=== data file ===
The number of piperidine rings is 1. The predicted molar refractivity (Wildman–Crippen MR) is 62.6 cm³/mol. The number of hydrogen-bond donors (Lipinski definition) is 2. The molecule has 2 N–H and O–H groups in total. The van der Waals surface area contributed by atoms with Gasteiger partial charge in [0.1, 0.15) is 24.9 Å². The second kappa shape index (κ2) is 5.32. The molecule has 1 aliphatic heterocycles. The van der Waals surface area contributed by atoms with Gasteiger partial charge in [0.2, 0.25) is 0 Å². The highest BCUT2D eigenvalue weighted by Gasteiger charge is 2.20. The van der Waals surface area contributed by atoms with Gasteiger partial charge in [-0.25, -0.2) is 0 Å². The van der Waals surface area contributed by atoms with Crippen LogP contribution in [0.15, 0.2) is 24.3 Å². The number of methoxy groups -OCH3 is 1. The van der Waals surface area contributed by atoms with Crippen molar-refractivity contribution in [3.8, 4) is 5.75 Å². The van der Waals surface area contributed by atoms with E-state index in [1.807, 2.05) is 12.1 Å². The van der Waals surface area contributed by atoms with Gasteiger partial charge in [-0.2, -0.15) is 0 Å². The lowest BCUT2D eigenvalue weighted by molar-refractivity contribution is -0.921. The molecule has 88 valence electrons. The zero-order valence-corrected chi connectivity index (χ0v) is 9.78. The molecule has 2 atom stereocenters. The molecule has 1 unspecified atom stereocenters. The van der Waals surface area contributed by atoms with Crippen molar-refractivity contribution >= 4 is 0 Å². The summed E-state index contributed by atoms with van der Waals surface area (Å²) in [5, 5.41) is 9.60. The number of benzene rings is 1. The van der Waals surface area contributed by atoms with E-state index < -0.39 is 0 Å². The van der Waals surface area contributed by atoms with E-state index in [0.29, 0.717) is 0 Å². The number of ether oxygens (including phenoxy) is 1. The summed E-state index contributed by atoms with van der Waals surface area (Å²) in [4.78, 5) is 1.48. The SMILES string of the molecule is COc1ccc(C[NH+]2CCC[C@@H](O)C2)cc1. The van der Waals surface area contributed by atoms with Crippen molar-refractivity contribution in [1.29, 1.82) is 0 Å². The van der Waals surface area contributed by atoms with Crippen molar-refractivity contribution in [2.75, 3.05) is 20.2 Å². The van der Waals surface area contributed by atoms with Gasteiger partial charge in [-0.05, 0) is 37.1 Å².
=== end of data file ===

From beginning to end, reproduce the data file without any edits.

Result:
The number of piperidine rings is 1. The predicted molar refractivity (Wildman–Crippen MR) is 62.6 cm³/mol. The number of hydrogen-bond donors (Lipinski definition) is 2. The molecule has 2 N–H and O–H groups in total. The van der Waals surface area contributed by atoms with Gasteiger partial charge in [0.1, 0.15) is 24.9 Å². The second kappa shape index (κ2) is 5.32. The molecule has 1 aliphatic heterocycles. The van der Waals surface area contributed by atoms with Gasteiger partial charge in [0.2, 0.25) is 0 Å². The highest BCUT2D eigenvalue weighted by Gasteiger charge is 2.20. The van der Waals surface area contributed by atoms with Gasteiger partial charge in [-0.25, -0.2) is 0 Å². The van der Waals surface area contributed by atoms with Crippen LogP contribution in [0.15, 0.2) is 24.3 Å². The number of methoxy groups -OCH3 is 1. The van der Waals surface area contributed by atoms with Crippen molar-refractivity contribution in [3.8, 4) is 5.75 Å². The van der Waals surface area contributed by atoms with E-state index in [1.807, 2.05) is 12.1 Å². The van der Waals surface area contributed by atoms with Gasteiger partial charge in [-0.2, -0.15) is 0 Å². The lowest BCUT2D eigenvalue weighted by molar-refractivity contribution is -0.921. The molecule has 88 valence electrons. The zero-order valence-corrected chi connectivity index (χ0v) is 9.78. The molecule has 2 atom stereocenters. The molecule has 1 unspecified atom stereocenters. The van der Waals surface area contributed by atoms with Crippen molar-refractivity contribution >= 4 is 0 Å². The summed E-state index contributed by atoms with van der Waals surface area (Å²) in [5, 5.41) is 9.60. The number of benzene rings is 1. The van der Waals surface area contributed by atoms with E-state index < -0.39 is 0 Å². The van der Waals surface area contributed by atoms with E-state index in [0.29, 0.717) is 0 Å². The number of ether oxygens (including phenoxy) is 1. The summed E-state index contributed by atoms with van der Waals surface area (Å²) in [4.78, 5) is 1.48. The SMILES string of the molecule is COc1ccc(C[NH+]2CCC[C@@H](O)C2)cc1. The van der Waals surface area contributed by atoms with Crippen molar-refractivity contribution in [1.29, 1.82) is 0 Å². The van der Waals surface area contributed by atoms with Crippen molar-refractivity contribution in [2.75, 3.05) is 20.2 Å². The van der Waals surface area contributed by atoms with Gasteiger partial charge in [-0.05, 0) is 37.1 Å².